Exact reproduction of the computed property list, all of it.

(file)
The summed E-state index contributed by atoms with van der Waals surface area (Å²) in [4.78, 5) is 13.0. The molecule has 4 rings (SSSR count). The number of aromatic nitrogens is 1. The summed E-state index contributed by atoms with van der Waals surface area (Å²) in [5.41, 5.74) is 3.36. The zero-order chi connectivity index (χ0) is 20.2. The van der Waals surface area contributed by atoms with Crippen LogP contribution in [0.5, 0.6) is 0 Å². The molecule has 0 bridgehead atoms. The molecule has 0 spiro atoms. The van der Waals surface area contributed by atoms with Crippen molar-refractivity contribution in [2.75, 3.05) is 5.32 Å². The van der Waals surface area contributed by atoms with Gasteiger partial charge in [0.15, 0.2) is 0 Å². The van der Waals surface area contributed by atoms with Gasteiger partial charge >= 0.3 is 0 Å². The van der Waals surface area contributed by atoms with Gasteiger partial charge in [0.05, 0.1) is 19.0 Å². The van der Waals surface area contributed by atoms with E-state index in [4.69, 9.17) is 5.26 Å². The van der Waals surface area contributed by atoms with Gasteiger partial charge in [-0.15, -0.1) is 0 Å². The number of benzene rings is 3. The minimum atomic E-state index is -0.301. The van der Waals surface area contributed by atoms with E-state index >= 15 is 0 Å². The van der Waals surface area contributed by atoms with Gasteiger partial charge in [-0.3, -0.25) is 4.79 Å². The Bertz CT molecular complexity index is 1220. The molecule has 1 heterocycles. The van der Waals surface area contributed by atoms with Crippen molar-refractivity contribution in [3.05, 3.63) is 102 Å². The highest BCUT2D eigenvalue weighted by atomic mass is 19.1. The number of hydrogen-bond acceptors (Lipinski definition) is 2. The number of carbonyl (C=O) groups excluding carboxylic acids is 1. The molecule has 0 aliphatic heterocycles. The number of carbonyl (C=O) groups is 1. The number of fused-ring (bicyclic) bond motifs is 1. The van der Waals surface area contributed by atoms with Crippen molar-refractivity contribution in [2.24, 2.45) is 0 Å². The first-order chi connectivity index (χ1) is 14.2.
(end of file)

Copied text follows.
The summed E-state index contributed by atoms with van der Waals surface area (Å²) in [4.78, 5) is 13.0. The molecule has 4 rings (SSSR count). The number of aromatic nitrogens is 1. The summed E-state index contributed by atoms with van der Waals surface area (Å²) in [5.41, 5.74) is 3.36. The zero-order chi connectivity index (χ0) is 20.2. The van der Waals surface area contributed by atoms with Crippen LogP contribution in [0.5, 0.6) is 0 Å². The molecule has 0 bridgehead atoms. The molecule has 0 spiro atoms. The van der Waals surface area contributed by atoms with Crippen molar-refractivity contribution in [2.75, 3.05) is 5.32 Å². The van der Waals surface area contributed by atoms with Gasteiger partial charge in [0.15, 0.2) is 0 Å². The van der Waals surface area contributed by atoms with Gasteiger partial charge >= 0.3 is 0 Å². The van der Waals surface area contributed by atoms with Gasteiger partial charge in [0.05, 0.1) is 19.0 Å². The van der Waals surface area contributed by atoms with E-state index in [4.69, 9.17) is 5.26 Å². The van der Waals surface area contributed by atoms with Gasteiger partial charge in [-0.15, -0.1) is 0 Å². The number of benzene rings is 3. The minimum atomic E-state index is -0.301. The van der Waals surface area contributed by atoms with E-state index >= 15 is 0 Å². The van der Waals surface area contributed by atoms with Gasteiger partial charge in [-0.3, -0.25) is 4.79 Å². The Bertz CT molecular complexity index is 1220. The molecule has 1 heterocycles. The van der Waals surface area contributed by atoms with Crippen molar-refractivity contribution in [3.05, 3.63) is 102 Å². The highest BCUT2D eigenvalue weighted by atomic mass is 19.1. The number of hydrogen-bond acceptors (Lipinski definition) is 2. The number of carbonyl (C=O) groups excluding carboxylic acids is 1. The molecule has 0 aliphatic heterocycles. The number of carbonyl (C=O) groups is 1. The number of fused-ring (bicyclic) bond motifs is 1. The van der Waals surface area contributed by atoms with Crippen molar-refractivity contribution in [2.24, 2.45) is 0 Å². The first-order chi connectivity index (χ1) is 14.2.